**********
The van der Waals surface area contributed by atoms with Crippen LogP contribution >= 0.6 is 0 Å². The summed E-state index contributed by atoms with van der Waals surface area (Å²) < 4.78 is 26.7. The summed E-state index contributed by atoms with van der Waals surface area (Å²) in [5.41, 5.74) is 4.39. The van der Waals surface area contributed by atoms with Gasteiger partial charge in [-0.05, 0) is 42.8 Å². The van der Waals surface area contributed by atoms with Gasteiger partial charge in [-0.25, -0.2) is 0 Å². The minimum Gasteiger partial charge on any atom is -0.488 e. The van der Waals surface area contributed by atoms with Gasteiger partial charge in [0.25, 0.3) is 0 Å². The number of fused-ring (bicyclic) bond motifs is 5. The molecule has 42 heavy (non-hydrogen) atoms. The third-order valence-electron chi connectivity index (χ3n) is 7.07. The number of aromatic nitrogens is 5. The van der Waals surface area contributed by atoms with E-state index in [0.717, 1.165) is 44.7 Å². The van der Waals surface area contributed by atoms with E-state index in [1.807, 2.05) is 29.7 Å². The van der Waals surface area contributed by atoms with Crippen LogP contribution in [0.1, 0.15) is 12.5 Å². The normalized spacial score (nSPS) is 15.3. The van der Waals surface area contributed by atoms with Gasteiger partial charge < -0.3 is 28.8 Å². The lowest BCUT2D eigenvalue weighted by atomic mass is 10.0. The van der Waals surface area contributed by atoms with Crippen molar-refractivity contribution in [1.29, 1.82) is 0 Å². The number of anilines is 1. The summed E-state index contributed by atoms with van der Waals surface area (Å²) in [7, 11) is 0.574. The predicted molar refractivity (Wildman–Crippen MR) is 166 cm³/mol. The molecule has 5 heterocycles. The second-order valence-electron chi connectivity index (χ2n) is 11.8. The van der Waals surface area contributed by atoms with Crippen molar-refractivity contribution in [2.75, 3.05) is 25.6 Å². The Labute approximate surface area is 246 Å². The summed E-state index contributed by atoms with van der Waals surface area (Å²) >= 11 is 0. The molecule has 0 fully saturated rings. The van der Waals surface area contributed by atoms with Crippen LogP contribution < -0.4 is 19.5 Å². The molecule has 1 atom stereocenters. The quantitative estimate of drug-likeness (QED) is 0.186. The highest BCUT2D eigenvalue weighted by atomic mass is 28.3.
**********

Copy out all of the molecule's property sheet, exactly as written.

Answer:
The van der Waals surface area contributed by atoms with Crippen LogP contribution >= 0.6 is 0 Å². The summed E-state index contributed by atoms with van der Waals surface area (Å²) < 4.78 is 26.7. The summed E-state index contributed by atoms with van der Waals surface area (Å²) in [5.41, 5.74) is 4.39. The van der Waals surface area contributed by atoms with Gasteiger partial charge in [-0.05, 0) is 42.8 Å². The van der Waals surface area contributed by atoms with Gasteiger partial charge in [-0.25, -0.2) is 0 Å². The minimum Gasteiger partial charge on any atom is -0.488 e. The van der Waals surface area contributed by atoms with Gasteiger partial charge in [0.25, 0.3) is 0 Å². The number of fused-ring (bicyclic) bond motifs is 5. The molecule has 42 heavy (non-hydrogen) atoms. The third-order valence-electron chi connectivity index (χ3n) is 7.07. The number of aromatic nitrogens is 5. The van der Waals surface area contributed by atoms with E-state index in [0.717, 1.165) is 44.7 Å². The van der Waals surface area contributed by atoms with E-state index in [1.807, 2.05) is 29.7 Å². The van der Waals surface area contributed by atoms with Crippen LogP contribution in [0.1, 0.15) is 12.5 Å². The normalized spacial score (nSPS) is 15.3. The van der Waals surface area contributed by atoms with Gasteiger partial charge < -0.3 is 28.8 Å². The lowest BCUT2D eigenvalue weighted by atomic mass is 10.0. The van der Waals surface area contributed by atoms with Crippen molar-refractivity contribution in [1.29, 1.82) is 0 Å². The number of anilines is 1. The summed E-state index contributed by atoms with van der Waals surface area (Å²) in [7, 11) is 0.574. The predicted molar refractivity (Wildman–Crippen MR) is 166 cm³/mol. The molecule has 5 heterocycles. The second-order valence-electron chi connectivity index (χ2n) is 11.8. The van der Waals surface area contributed by atoms with Crippen molar-refractivity contribution in [2.75, 3.05) is 25.6 Å². The Labute approximate surface area is 246 Å². The summed E-state index contributed by atoms with van der Waals surface area (Å²) >= 11 is 0. The molecule has 0 fully saturated rings. The van der Waals surface area contributed by atoms with Crippen LogP contribution < -0.4 is 19.5 Å². The molecule has 1 atom stereocenters. The quantitative estimate of drug-likeness (QED) is 0.186. The highest BCUT2D eigenvalue weighted by atomic mass is 28.3.